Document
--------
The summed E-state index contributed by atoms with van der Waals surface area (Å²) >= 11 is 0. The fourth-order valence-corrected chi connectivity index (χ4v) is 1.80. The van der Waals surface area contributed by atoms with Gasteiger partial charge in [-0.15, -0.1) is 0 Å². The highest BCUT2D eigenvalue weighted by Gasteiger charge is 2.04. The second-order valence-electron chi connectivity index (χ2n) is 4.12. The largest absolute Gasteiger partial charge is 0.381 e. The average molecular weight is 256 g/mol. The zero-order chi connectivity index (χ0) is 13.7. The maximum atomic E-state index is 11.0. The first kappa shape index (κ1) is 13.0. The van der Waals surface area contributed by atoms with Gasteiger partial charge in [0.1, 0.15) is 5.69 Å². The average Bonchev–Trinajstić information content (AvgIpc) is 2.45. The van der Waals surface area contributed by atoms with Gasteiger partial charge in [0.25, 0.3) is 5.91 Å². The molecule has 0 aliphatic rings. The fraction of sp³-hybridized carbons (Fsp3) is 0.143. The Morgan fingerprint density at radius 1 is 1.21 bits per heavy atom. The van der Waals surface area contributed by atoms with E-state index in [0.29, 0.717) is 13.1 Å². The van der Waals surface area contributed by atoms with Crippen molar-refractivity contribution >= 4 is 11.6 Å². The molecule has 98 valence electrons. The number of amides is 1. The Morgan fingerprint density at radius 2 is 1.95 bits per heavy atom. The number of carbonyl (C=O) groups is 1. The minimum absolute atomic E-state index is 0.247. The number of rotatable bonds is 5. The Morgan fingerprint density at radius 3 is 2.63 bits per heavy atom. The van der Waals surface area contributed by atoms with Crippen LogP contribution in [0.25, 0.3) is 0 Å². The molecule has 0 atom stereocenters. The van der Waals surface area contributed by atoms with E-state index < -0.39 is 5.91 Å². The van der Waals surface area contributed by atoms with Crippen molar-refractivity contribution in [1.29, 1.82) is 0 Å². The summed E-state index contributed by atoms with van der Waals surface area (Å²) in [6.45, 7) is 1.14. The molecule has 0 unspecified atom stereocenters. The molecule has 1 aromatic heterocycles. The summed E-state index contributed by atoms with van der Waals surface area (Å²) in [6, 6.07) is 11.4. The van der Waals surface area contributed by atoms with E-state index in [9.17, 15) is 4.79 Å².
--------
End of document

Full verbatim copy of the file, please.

The summed E-state index contributed by atoms with van der Waals surface area (Å²) >= 11 is 0. The fourth-order valence-corrected chi connectivity index (χ4v) is 1.80. The van der Waals surface area contributed by atoms with Gasteiger partial charge in [-0.15, -0.1) is 0 Å². The highest BCUT2D eigenvalue weighted by Gasteiger charge is 2.04. The second-order valence-electron chi connectivity index (χ2n) is 4.12. The largest absolute Gasteiger partial charge is 0.381 e. The average molecular weight is 256 g/mol. The zero-order chi connectivity index (χ0) is 13.7. The maximum atomic E-state index is 11.0. The first kappa shape index (κ1) is 13.0. The van der Waals surface area contributed by atoms with Gasteiger partial charge in [0.1, 0.15) is 5.69 Å². The average Bonchev–Trinajstić information content (AvgIpc) is 2.45. The van der Waals surface area contributed by atoms with Gasteiger partial charge in [0.25, 0.3) is 5.91 Å². The molecule has 0 aliphatic rings. The fraction of sp³-hybridized carbons (Fsp3) is 0.143. The Morgan fingerprint density at radius 1 is 1.21 bits per heavy atom. The van der Waals surface area contributed by atoms with E-state index in [0.29, 0.717) is 13.1 Å². The van der Waals surface area contributed by atoms with Crippen molar-refractivity contribution >= 4 is 11.6 Å². The molecule has 98 valence electrons. The number of amides is 1. The Morgan fingerprint density at radius 2 is 1.95 bits per heavy atom. The number of carbonyl (C=O) groups is 1. The minimum absolute atomic E-state index is 0.247. The number of rotatable bonds is 5. The Morgan fingerprint density at radius 3 is 2.63 bits per heavy atom. The van der Waals surface area contributed by atoms with Crippen LogP contribution in [0.25, 0.3) is 0 Å². The molecule has 0 atom stereocenters. The van der Waals surface area contributed by atoms with E-state index < -0.39 is 5.91 Å². The van der Waals surface area contributed by atoms with Crippen molar-refractivity contribution in [1.29, 1.82) is 0 Å². The summed E-state index contributed by atoms with van der Waals surface area (Å²) in [6.45, 7) is 1.14. The molecule has 0 unspecified atom stereocenters. The molecule has 1 aromatic heterocycles. The summed E-state index contributed by atoms with van der Waals surface area (Å²) in [6, 6.07) is 11.4. The van der Waals surface area contributed by atoms with E-state index in [9.17, 15) is 4.79 Å².